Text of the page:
Set in the cubicles of a magazine publishing company, three twenty-something editorial assistants all viciously vie for the next step up the ladder. Initially, Gloria reminded me of Ugly Betty. It felt like watching significantly less glamorous Ugly Betty. It had similar themes of ruthless ambition in a dog eat dog world, although now within a slowly dying industry being consumed by the internet. The titular character Gloria is the office freak who is the butt of everyone’s jokes. Everyone in the office seems to be overtly unhappy but lacking in inspiration as to what to do to change, that is until something major happens at the end of the first act that shakes everything up.
SPOILERS AHEAD- Do not read the text in bold if you’re planning on seeing this play, it may inhibit your enjoyment.
Major spoiler warning! Gloria, having been snubbed one too many times, goes on a killing spree in the office. It’s sudden, bloody and visceral. I was lulled into a false sense of security thinking I knew what I was going to get from this play. I was left in a state of shock in the interval. The second act focuses on the survivors of the incident and they way in which they exploit the tragedy, gaining book and television deals. For survivors Kendra (Kae Alexander) and Dean (Colin Morgan) Gloria is the most significant thing that has happened to them. I found it all strangely relevant owing to the recent spat of tragedies this country has faced – which couldn’t have been predicted whilst the play was in post-production. Do people, whether knowingly or not, exploit tragedies for their own gain? The character’s come from a world of constant ambition so when they are thrust into a life post-disaster they are still unable to let go of their ruthlessness. It’s a fascinating and engaging story.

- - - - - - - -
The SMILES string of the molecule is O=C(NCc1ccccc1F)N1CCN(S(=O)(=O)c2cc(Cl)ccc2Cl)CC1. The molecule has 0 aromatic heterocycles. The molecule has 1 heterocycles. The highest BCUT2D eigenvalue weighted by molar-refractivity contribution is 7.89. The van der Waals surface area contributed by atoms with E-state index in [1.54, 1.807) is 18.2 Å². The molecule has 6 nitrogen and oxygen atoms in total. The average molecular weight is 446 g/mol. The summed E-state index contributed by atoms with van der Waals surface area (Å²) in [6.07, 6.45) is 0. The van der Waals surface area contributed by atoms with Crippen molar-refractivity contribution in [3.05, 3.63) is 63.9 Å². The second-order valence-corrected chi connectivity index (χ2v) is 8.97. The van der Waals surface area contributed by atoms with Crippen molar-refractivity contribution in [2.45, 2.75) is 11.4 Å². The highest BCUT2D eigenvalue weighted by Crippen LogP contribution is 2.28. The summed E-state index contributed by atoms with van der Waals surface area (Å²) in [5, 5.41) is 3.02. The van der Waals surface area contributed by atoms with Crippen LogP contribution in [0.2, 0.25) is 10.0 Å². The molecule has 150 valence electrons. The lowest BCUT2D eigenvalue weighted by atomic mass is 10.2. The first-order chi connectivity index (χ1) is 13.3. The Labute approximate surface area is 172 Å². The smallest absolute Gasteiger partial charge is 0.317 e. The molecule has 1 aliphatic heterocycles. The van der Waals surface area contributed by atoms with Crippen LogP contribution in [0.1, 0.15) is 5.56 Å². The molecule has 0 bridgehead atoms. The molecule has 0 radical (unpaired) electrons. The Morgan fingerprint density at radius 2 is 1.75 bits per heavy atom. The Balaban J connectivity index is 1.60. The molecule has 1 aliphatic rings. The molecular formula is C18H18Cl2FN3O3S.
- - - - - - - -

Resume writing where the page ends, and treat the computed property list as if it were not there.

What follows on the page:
The cast of six are fantastic across the board. Comically multi-roling a range of different characters. Colin Morgan is especially good as the haggard yet sassy Dean (It’s been five years since the end of BBC’s Merlin and I’m still not used to Colin Morgan playing grown-up parts!) Kae Alexander also makes an amazing Kendra, caffeine-fuelled and motor-mouthed.
Brandon Jacobs-Jenkin, an American playwright, recently had a second play on in the London theatre scene – The Octoroon which closed yesterday at The Orange Tree Theatre. For those who enjoyed that I would strongly recommend seeing Gloria. If you do want to see it you are in luck! An extra week has been added to it’s run. Gloria will be at Hampstead Theatre until July 29th.
Hampton Theatre have an £10 under 30’s deal that apply to certain seats- which I personally love! It’s not just students who are poor. In my experience twenty-somethings are even more strapped-for-crash than students.
There is also a petition started by a Colin Morgan fan base asking Hampton Theatre to have the play recorded for those who do not live within travelling distance of London –> Petition to Hampton Theatre